> underlying code and is not the same everywhere.
>
> Axiom is the product of many people, some of whom have chosen
> different interpretations. Indeed, some of the interpretations
> didn't exist before the computational aspects of mathematics
> came into play.

I think this *must* be clarified, and a unifying set of assumptions be
applied across all domains.

> There are quite a few areas of research that could be followed.
> Indeed, working out the implications of the several meanings of
> `A`

is a PhD topic, and a rather hard one at that. The issue
> heads off into questions of provisos, questions of reasoning with
> theorems and axioms, etc.

This does not seem so hard, but maybe I am being naive.

On Fri, 28 Jan 2005, Tim Daly wrote:

Hi,

perhaps I miss the point, but I want to comment a few statements:

> The problem, as I see it, is that there are subtle degrees of meaning
> that are easily stepped around when you work on paper but must be
clarified in computational mathematics.

I wouldn't even call this subtle, but a core problem.

Why cannot we allow *all*? I expect I should be able to coerce `A+1`

to
an Integer, Polynomial Integer, Expression Integer, etc. The default
seems to be Integer, which seems fine.

Why I would have no problem to coerce `A`

to *all* (anything), I see a
problem with the `1`

, since eg a Ring may not have a `1`

and `1`

may not
even mean `unit`

(of multiplication, eg an additive group)

I'm surprised this doesn't work. A Polynomial on a Ring is still a
member of that ring and should inherit its functions.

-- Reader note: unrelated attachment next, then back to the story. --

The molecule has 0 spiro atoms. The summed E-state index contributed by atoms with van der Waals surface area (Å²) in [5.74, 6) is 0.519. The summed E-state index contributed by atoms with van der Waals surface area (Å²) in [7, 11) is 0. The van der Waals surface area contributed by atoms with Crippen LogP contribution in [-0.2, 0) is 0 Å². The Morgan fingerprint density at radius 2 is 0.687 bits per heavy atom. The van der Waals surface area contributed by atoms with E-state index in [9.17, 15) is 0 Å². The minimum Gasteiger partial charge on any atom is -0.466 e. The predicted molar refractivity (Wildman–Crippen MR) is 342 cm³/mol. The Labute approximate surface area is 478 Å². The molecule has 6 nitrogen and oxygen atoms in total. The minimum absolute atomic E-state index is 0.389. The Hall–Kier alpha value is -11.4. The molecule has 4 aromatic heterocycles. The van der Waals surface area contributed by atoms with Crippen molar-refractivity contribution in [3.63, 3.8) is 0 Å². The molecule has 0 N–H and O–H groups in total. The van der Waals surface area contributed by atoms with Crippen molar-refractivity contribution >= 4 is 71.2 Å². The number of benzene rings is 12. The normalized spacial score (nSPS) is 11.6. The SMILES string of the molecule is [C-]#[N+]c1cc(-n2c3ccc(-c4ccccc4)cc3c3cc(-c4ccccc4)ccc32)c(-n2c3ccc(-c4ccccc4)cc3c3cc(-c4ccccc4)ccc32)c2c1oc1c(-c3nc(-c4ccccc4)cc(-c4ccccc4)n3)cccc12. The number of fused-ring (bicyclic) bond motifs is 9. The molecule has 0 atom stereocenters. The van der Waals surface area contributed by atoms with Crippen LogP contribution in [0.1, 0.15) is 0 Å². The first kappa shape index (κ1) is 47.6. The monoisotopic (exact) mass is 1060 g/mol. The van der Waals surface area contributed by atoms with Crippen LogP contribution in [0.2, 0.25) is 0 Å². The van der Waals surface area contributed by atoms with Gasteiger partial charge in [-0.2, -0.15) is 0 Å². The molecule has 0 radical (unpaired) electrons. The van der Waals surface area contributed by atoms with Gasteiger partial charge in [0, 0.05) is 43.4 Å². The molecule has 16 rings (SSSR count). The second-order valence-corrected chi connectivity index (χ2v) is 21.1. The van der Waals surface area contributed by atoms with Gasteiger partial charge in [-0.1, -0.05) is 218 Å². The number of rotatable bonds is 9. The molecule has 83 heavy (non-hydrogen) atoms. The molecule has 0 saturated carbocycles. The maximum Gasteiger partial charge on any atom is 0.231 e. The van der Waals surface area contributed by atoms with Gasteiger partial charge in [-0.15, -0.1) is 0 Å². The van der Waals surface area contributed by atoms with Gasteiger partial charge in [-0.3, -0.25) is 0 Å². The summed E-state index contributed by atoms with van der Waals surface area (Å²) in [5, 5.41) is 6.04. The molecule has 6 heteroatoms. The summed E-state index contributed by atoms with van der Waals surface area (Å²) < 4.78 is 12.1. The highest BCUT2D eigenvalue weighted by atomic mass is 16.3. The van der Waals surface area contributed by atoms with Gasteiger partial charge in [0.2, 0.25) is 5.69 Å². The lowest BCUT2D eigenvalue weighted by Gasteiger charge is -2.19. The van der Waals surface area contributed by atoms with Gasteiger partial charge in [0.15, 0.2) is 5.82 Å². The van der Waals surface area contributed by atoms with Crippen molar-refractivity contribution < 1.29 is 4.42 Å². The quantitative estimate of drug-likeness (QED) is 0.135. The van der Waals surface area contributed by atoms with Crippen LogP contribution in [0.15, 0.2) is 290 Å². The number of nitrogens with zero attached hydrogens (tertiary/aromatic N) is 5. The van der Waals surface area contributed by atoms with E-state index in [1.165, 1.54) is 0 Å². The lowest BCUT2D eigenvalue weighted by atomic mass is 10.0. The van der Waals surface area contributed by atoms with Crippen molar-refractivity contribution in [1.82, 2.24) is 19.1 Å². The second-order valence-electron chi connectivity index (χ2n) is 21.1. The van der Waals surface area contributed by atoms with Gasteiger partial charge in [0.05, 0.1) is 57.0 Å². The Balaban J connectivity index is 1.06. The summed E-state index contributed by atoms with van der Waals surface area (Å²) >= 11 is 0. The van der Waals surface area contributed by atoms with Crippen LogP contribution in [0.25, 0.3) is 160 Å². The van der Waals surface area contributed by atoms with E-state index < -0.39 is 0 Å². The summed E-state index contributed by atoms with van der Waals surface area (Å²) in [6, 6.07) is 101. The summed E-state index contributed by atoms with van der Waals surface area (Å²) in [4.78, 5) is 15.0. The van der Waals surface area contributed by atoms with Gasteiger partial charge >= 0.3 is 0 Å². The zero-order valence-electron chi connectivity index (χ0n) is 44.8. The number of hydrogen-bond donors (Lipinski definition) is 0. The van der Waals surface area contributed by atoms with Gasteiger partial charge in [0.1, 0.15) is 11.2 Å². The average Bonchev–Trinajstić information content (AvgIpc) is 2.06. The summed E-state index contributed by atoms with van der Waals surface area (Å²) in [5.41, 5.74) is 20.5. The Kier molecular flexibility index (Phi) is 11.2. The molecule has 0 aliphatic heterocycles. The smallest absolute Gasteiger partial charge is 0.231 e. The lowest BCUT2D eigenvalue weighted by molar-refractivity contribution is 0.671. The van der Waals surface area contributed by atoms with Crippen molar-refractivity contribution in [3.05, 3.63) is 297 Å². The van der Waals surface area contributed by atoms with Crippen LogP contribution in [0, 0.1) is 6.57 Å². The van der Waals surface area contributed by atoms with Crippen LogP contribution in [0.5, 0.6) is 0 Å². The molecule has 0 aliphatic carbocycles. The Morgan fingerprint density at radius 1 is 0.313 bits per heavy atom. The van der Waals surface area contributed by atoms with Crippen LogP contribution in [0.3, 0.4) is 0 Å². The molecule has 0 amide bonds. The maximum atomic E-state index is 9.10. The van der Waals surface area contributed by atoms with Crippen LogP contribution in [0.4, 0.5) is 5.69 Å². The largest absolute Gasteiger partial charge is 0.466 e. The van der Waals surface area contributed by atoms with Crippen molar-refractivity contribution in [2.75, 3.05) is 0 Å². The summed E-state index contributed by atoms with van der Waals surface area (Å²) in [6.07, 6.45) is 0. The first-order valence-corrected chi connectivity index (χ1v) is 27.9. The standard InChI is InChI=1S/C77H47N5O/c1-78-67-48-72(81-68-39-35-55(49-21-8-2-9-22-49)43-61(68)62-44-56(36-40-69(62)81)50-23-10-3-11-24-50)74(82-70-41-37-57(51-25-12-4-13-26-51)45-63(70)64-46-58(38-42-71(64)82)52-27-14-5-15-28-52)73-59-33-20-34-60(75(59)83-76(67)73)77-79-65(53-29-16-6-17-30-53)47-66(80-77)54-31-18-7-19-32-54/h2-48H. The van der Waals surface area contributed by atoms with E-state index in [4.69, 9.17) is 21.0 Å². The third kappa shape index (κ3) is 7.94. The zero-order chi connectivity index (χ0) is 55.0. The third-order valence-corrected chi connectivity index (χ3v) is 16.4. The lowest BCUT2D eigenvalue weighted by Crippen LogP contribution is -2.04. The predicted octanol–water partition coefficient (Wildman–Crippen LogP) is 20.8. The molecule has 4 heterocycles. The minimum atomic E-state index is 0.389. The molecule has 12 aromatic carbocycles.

A polynomial on a Ring is __not__ an element of the Ring! The *value* of a
polynomial on a Ring element is a ring element (not even its roots, and
not even limits of polynomials in the dgree may have this property). A
polynomial lives (relatively natural) in the product ring RxRxR?...
of the ring R, where addition, multiplication etc are inherited
canonically. However, one can make RxRx?... in quite different ways into a
Ring (and thats needed eg in topology) so AXIOM will need to know what one
assumes about this extension.

(in this case,
conjugate) It also strikes me that Polynomial Complex Integer is the
proper type here, not Complex Polynomial Integer...clearly they are
inequivalent.

You shoul be aware that the complex numbers, seen as a field, and the ring
C, seen as R-algebra (R real numbers, eg. pairs of real numbers) are *not*
isomorphic objects w.r.t. complex conjugation. Only the R-algebra C has
the obvious complex conjugation, while C as a filed has infinitely many
inequivalent (non constructive) conmplex conjugations. Hence AXIOM is
right to be careful here.

Is this of any help?
ciao
BF.

% PD Dr Bertfried Fauser
% Institution: Max Planck Institut for Math, Leipzig
% Privat Docent: University of Konstanz, Phys Dept
% contact|->URL : http://clifford.physik.uni-konstanz.de/~fauser/
% Phone : Leipzig +49 341 9959 735 Konstanz +49 7531 693491

- Tue, 08 Mar 2005 05:40:58 -0600 reply

#84 conjugate(c) (new)--Bertfried Fauser, Fri, 28 Jan 2005 02:46:30 -0600 reply